Originally Posted by Nevcairiel View Post

Thats a over-simplification, since it works quite a bit differently, but for the sake of argument lets just go with "yes".
Don't give into the temptation of oversimplification as you would be taken for your exact words. wink.gif
It only adds to the confusion and specially in light of the fact that simple minds love to take things literally.

Transparent RAID is NOT Snapshot RAID in real-time mode.
Snapshot RAID is Snapshot RAID over File System. RT RAID is Real-Time RAID over File System. Transparent RAID is Transparent Real-Time RAID.
post #2084 of 3342
T RAID is not over File System?
post #2085 of 3342
Quote:
Originally Posted by spectrumbx View Post

Read errors and failed disks are reconstructed live (in real-time) such that you experience no downtime (you always get access to your data).
......................

How can I read data on a failed disk If the data has not yet been rewritten to the disk?

David
post #2086 of 3342
Quote:
Originally Posted by DavidT99 View Post

How can I read data on a failed disk If the data has not yet been rewritten to the disk?

David

Read from parity most likely.
post #2087 of 3342
Quote:
Originally Posted by spectrumbx View Post

This:
Then:
Basically, you have no idea what the thing is, but yet you claim know something about its performance. Humans. rolleyes.gif
Don't give into the temptation of oversimplification as you would be taken for your exact words. wink.gif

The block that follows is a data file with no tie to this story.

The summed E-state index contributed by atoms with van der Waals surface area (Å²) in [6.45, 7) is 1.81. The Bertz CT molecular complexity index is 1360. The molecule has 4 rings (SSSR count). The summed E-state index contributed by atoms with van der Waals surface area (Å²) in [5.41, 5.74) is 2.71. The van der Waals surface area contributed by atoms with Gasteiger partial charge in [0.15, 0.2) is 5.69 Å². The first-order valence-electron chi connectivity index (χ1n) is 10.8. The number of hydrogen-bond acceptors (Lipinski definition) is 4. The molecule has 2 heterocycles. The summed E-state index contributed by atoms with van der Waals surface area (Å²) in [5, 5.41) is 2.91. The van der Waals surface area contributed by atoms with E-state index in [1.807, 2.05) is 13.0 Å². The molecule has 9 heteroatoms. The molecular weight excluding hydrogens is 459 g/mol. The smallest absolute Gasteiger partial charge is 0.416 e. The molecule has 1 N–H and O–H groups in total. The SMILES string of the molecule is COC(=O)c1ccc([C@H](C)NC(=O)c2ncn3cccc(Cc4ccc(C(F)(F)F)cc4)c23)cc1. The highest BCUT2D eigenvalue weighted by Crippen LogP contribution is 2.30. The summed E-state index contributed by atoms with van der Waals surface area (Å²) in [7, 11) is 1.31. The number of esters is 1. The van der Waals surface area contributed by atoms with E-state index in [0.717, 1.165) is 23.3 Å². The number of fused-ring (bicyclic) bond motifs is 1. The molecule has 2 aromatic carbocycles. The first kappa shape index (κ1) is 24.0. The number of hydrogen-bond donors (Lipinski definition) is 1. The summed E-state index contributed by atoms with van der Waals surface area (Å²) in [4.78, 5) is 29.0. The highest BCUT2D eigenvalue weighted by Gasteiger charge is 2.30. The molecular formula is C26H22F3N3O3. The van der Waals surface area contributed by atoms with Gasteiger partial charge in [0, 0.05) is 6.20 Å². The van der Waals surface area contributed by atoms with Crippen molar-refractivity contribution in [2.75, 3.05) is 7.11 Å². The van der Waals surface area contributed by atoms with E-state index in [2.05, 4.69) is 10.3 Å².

It only adds to the confusion and specially in light of the fact that simple minds love to take things literally.

Transparent RAID is NOT Snapshot RAID in real-time mode.
Snapshot RAID is Snapshot RAID over File System. RT RAID is Real-Time RAID over File System. Transparent RAID is Transparent Real-Time RAID.
Yep, I think I posted afterwards that I assumed it functioned like your typical software implementation of raid 5/6, which is why I suggested to go hardware due to a speed hit. Now, if what you are saying is that T-Raid does not incur any kind of speed hit on writes then I will take back what I said about suggesting hardware raid over t raid.

Edit* adding a smiley so my post here doesn't come off in a mean spirited way 😊
post #2088 of 3342
Quote:
Originally Posted by spectrumbx View Post

This:

Don't give into the temptation of oversimplification as you would be taken for your exact words.
Could someone with the knowledge of how this software actually work, please take a moment to explain it to those of us who don't? Or point to a link that does explain? I, and I'm sure others, would be grateful.
post #2089 of 3342
Thread Starter 
Quote:
Originally Posted by A9X-308 View Post